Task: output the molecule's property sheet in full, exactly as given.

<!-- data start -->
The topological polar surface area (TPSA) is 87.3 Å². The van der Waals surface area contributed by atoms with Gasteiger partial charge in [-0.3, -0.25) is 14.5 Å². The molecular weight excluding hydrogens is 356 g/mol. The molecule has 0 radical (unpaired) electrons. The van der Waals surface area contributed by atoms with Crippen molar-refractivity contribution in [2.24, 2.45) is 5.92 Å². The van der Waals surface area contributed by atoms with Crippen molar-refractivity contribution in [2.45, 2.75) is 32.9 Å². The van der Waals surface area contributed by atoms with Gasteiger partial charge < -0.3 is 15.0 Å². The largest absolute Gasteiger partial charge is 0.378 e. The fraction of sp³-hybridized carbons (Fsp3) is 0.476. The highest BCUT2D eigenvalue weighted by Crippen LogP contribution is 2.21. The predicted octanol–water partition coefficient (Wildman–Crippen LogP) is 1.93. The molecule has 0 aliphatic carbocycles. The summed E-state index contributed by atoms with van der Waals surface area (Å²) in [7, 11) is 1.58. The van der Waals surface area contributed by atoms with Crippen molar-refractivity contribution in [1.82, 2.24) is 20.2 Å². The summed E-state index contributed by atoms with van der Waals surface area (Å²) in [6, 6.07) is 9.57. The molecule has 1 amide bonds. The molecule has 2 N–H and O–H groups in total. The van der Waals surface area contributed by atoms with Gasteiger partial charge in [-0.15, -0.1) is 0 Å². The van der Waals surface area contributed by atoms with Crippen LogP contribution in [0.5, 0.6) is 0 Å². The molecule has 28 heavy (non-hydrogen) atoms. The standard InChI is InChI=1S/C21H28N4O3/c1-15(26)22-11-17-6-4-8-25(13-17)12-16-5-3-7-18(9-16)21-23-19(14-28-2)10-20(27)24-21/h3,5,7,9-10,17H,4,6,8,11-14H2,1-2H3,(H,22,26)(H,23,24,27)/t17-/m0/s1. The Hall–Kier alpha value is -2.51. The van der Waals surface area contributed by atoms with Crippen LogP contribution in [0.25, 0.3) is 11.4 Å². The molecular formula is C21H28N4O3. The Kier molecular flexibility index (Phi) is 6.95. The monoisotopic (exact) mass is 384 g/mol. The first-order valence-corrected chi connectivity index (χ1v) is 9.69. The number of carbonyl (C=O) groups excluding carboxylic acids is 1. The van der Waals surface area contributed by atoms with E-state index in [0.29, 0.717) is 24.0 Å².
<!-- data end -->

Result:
The topological polar surface area (TPSA) is 87.3 Å². The van der Waals surface area contributed by atoms with Gasteiger partial charge in [-0.3, -0.25) is 14.5 Å². The molecular weight excluding hydrogens is 356 g/mol. The molecule has 0 radical (unpaired) electrons. The van der Waals surface area contributed by atoms with Crippen molar-refractivity contribution in [2.24, 2.45) is 5.92 Å². The van der Waals surface area contributed by atoms with Crippen molar-refractivity contribution in [2.45, 2.75) is 32.9 Å². The van der Waals surface area contributed by atoms with Gasteiger partial charge < -0.3 is 15.0 Å². The largest absolute Gasteiger partial charge is 0.378 e. The fraction of sp³-hybridized carbons (Fsp3) is 0.476. The highest BCUT2D eigenvalue weighted by Crippen LogP contribution is 2.21. The predicted octanol–water partition coefficient (Wildman–Crippen LogP) is 1.93. The molecule has 0 aliphatic carbocycles. The summed E-state index contributed by atoms with van der Waals surface area (Å²) in [7, 11) is 1.58. The van der Waals surface area contributed by atoms with Crippen molar-refractivity contribution in [1.82, 2.24) is 20.2 Å². The summed E-state index contributed by atoms with van der Waals surface area (Å²) in [6, 6.07) is 9.57. The molecule has 1 amide bonds. The molecule has 2 N–H and O–H groups in total. The van der Waals surface area contributed by atoms with Gasteiger partial charge in [-0.15, -0.1) is 0 Å². The van der Waals surface area contributed by atoms with Crippen LogP contribution in [0.5, 0.6) is 0 Å². The molecule has 28 heavy (non-hydrogen) atoms. The standard InChI is InChI=1S/C21H28N4O3/c1-15(26)22-11-17-6-4-8-25(13-17)12-16-5-3-7-18(9-16)21-23-19(14-28-2)10-20(27)24-21/h3,5,7,9-10,17H,4,6,8,11-14H2,1-2H3,(H,22,26)(H,23,24,27)/t17-/m0/s1. The Hall–Kier alpha value is -2.51. The van der Waals surface area contributed by atoms with Crippen LogP contribution in [0.25, 0.3) is 11.4 Å². The molecular formula is C21H28N4O3. The Kier molecular flexibility index (Phi) is 6.95. The monoisotopic (exact) mass is 384 g/mol. The first-order valence-corrected chi connectivity index (χ1v) is 9.69. The number of carbonyl (C=O) groups excluding carboxylic acids is 1. The van der Waals surface area contributed by atoms with E-state index in [0.29, 0.717) is 24.0 Å².